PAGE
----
How Did Private Photos of Mark Bradford’s Venice Pavilion End Up in the New York Times?

The kerfuffle illustrates just how high tensions can run in the lead-up to the Biennale.

Christopher Bedford and Mark Bradford.
Photo: Courtesy of Facebook.

For hordes of collectors, curators and art lovers, there are undeniable bragging rights that come with getting an early glimpse at the Venice Biennale. Almost all artworks and major installations remain tightly under wraps in the two years between each edition.

That’s why, when a profile of the US’s official representative artist Mark Bradford appeared in the New York Times last week accompanied by numerous pictures of his in-progress artworks for the Biennale, no one appears to have been more caught off guard than the artist himself.

“Those are copyrighted images, those are mine,” Bradford told Hyperallergic after the Times profile appeared online. He said the installation had evolved significantly since the photos were taken. “This is the Venice Biennale and no one let me have a voice. No one showed me or asked my permission. My gallery was surprised, the photographer was surprised, and the curatorial team in Venice was surprised. That’s some bootleg shit. This is not acceptable.” The pavilion’s commissioner, Christopher Bedford, also expressed his discomfort with the publication of the images.

In the days following the article’s publication, however, it became clear that the responsibility lay elsewhere. Although Bradford initially indicated that his gallery, Hauser & Wirth, was surprised that the photos had been published, the gallery was in fact the source that provided the images to the newspaper.

A spokeswoman for the Times told artnet News: “The New York Times received the images and permission to publish those images from Michael Plunkett, Mark Bradford’s liaison at his gallery, Hauser & Wirth, and from his publicist Andrea Schwan.”

In a statement, a spokesperson for Hauser & Wirth said: “Several images among those sent were included in error. Mark Bradford was unaware that these specific images were among the photographs provided to the Times until he saw them in print. The New York Times did not contact the artist, the photographer nor Hauser & Wirth to confirm permission for publication of the images, nor to check captions or courtesy information.”

artnet News put this statement to the Times, which offered the following amplification: “It is not the Times’ responsibility to reconfirm permissions granted for images. It’s the gallery’s responsibility, when acting on behalf of an artist, to confirm and clear all images with the artist before they’re sent out for use.”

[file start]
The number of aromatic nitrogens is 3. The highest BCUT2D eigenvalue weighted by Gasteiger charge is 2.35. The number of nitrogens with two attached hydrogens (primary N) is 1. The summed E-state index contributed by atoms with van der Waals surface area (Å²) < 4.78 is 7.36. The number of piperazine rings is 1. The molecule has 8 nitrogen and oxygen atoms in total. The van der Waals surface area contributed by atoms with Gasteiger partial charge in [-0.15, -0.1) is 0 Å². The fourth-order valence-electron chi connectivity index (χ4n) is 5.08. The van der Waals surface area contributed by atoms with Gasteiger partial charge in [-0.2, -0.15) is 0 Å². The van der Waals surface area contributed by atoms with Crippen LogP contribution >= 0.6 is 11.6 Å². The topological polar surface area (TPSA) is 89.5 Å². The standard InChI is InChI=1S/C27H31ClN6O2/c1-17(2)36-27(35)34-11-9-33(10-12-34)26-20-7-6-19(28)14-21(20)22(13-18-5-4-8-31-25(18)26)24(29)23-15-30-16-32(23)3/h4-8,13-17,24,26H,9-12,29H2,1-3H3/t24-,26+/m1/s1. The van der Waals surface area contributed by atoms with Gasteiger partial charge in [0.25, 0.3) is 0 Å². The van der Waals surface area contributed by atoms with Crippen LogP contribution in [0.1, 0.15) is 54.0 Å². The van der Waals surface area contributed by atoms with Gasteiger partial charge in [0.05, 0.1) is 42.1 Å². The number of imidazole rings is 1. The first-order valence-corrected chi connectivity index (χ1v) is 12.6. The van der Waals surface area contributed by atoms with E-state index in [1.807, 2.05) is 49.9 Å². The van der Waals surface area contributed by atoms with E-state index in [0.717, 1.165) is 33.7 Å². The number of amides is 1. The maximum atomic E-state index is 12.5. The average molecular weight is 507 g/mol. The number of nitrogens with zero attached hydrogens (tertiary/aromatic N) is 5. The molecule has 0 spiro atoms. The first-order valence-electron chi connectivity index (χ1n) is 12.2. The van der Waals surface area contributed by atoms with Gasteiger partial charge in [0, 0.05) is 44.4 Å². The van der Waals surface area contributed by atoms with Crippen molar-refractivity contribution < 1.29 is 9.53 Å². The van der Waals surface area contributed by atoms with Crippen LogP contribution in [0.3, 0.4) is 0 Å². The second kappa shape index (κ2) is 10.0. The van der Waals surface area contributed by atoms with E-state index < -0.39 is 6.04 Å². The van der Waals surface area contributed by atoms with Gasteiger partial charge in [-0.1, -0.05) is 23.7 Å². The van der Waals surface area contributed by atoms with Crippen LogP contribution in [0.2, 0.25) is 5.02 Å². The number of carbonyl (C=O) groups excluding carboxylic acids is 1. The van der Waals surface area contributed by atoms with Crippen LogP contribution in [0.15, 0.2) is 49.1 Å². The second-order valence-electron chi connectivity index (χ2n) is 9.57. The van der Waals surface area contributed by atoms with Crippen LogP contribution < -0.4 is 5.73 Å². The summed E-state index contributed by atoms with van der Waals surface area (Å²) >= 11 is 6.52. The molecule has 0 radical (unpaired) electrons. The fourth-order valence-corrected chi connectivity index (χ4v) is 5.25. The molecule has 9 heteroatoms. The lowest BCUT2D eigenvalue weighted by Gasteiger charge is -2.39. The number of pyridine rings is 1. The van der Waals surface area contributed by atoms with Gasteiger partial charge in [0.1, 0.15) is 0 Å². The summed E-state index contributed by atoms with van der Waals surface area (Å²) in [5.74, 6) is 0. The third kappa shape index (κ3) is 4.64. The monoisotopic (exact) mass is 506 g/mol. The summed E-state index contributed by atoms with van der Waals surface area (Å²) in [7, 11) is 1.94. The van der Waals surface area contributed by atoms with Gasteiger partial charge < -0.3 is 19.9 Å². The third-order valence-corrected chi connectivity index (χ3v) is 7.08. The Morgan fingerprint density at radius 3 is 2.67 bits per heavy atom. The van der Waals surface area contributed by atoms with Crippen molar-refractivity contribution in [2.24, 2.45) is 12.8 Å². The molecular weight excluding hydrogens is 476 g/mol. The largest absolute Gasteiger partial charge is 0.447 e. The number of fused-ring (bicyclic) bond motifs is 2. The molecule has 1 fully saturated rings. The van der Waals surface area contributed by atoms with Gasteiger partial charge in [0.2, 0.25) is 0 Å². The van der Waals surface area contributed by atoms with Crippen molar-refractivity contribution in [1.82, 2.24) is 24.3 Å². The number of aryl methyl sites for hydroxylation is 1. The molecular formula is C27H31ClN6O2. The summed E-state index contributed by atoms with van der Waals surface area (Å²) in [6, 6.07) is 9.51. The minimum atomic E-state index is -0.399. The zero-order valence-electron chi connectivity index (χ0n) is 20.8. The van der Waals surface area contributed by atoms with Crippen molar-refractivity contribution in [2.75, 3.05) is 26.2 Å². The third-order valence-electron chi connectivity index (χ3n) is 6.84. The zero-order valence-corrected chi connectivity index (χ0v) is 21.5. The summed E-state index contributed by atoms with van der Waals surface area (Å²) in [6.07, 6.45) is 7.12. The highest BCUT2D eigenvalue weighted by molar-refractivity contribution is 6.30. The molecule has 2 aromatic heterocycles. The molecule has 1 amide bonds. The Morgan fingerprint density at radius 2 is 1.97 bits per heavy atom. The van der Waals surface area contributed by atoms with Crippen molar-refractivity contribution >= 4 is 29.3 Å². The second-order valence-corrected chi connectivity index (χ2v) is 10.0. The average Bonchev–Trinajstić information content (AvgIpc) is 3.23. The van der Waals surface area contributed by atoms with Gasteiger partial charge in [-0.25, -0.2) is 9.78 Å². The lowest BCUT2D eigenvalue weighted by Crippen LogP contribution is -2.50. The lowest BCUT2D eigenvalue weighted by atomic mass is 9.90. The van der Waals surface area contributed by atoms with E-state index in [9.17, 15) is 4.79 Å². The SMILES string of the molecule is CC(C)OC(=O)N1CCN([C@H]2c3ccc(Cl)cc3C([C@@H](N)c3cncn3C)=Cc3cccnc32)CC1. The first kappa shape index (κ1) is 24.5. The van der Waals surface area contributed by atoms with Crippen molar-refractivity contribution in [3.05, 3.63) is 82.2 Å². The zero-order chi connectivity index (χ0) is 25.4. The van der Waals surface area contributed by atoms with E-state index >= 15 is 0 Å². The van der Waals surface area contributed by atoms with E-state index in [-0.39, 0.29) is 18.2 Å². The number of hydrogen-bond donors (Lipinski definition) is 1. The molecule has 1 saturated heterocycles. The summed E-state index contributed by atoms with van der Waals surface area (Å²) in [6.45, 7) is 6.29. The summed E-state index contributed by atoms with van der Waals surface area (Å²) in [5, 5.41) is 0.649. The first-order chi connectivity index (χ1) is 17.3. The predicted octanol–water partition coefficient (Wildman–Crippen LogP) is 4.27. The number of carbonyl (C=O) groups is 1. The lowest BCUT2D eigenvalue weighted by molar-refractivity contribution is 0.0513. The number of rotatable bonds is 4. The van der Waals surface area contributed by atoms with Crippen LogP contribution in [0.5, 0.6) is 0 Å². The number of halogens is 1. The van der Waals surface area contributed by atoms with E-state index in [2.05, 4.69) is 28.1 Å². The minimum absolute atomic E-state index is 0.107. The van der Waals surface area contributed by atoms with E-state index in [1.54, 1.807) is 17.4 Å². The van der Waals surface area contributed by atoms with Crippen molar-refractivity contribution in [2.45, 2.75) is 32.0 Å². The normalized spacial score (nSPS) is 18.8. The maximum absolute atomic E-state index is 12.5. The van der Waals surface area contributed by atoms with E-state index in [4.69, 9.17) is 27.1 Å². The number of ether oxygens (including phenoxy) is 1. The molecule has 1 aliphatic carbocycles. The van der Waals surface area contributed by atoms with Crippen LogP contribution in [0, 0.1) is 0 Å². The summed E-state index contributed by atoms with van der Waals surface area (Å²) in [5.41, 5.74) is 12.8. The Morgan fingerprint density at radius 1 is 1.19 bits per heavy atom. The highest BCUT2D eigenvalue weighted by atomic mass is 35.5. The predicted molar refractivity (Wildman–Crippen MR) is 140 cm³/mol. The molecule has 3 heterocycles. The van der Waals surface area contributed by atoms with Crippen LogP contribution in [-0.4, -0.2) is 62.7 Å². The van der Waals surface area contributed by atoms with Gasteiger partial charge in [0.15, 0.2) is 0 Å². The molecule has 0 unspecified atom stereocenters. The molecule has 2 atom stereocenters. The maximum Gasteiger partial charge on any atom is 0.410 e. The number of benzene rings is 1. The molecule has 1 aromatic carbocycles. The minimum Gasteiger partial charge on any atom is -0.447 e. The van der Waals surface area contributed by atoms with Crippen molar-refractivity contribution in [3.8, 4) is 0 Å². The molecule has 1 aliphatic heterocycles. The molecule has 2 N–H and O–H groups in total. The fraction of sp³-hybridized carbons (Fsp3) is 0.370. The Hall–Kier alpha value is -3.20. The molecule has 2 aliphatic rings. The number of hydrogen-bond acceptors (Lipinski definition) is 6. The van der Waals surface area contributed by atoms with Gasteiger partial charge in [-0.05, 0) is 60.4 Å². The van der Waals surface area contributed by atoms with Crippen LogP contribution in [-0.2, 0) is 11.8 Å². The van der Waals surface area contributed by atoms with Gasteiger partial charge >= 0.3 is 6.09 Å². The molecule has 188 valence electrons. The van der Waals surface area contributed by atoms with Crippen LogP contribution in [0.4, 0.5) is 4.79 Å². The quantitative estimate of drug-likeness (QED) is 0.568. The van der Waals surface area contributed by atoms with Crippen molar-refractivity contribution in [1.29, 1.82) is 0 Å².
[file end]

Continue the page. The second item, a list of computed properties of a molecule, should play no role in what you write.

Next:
The kerfuffle illustrates just how high tensions can run in the lead-up to the Biennale, which is the result of years of work and can permanently earn an artist a place in the canon.

Bradford’s Venice Pavilion is expected to be some of the artist’s most ambitious work to date. The profile lays out how he created a replica of the US pavilion—Doric columns and all —in an effort to infuse some of the Giardini’s storied atmosphere into his Los Angeles work space. After trying roughly ten ways to line those rotunda walls, he wound up plastering them with torn images of cellphone ads found around his neighborhood. (The ads target friends and family of incarcerated individuals by promising them the ability to receive cellphone calls from jail—but it turns out the astronomical rates on such calls can only be described as “predatory.”)

And that’s just the rotunda. The story goes on to describe a massive ceiling-mounted installation called Spoiled Foot, which references the depths of the AIDS crisis, a “Medusa” made of thick black paper rolls, new paintings, and a video in the final gallery. “Building the pavilion was great, because I was making this thing that’s all about power into a safe place where I could play, have angst, fall on the ground,” Bradford told the NYT.

The article’s author, Jori Finkel, a Los Angeles-based contributor to the NYT, said in an email: “I have known Mark for 10 years and believe his exhibition for the U.S. pavilion is shaping up to be his most important and urgent yet. It was really upsetting to me to learn that the very people at Hauser & Wirth who are supposed to represent him failed to get his input on the photos they shared with the Times, creating this whole situation.”

Schwan, the gallery’s publicist, directed artnet News’ request for comment yesterday to the gallery’s vice president, Marc Payot, who in turn directed the request to the U.S. Pavilion’s PR representative David Resnicow, who provided the above statement from Hauser & Wirth by email on Tuesday afternoon. Mark Bradford has not replied to artnet News’ request for comment.

Note: This article has been updated with an additional comment from the New York Times. 

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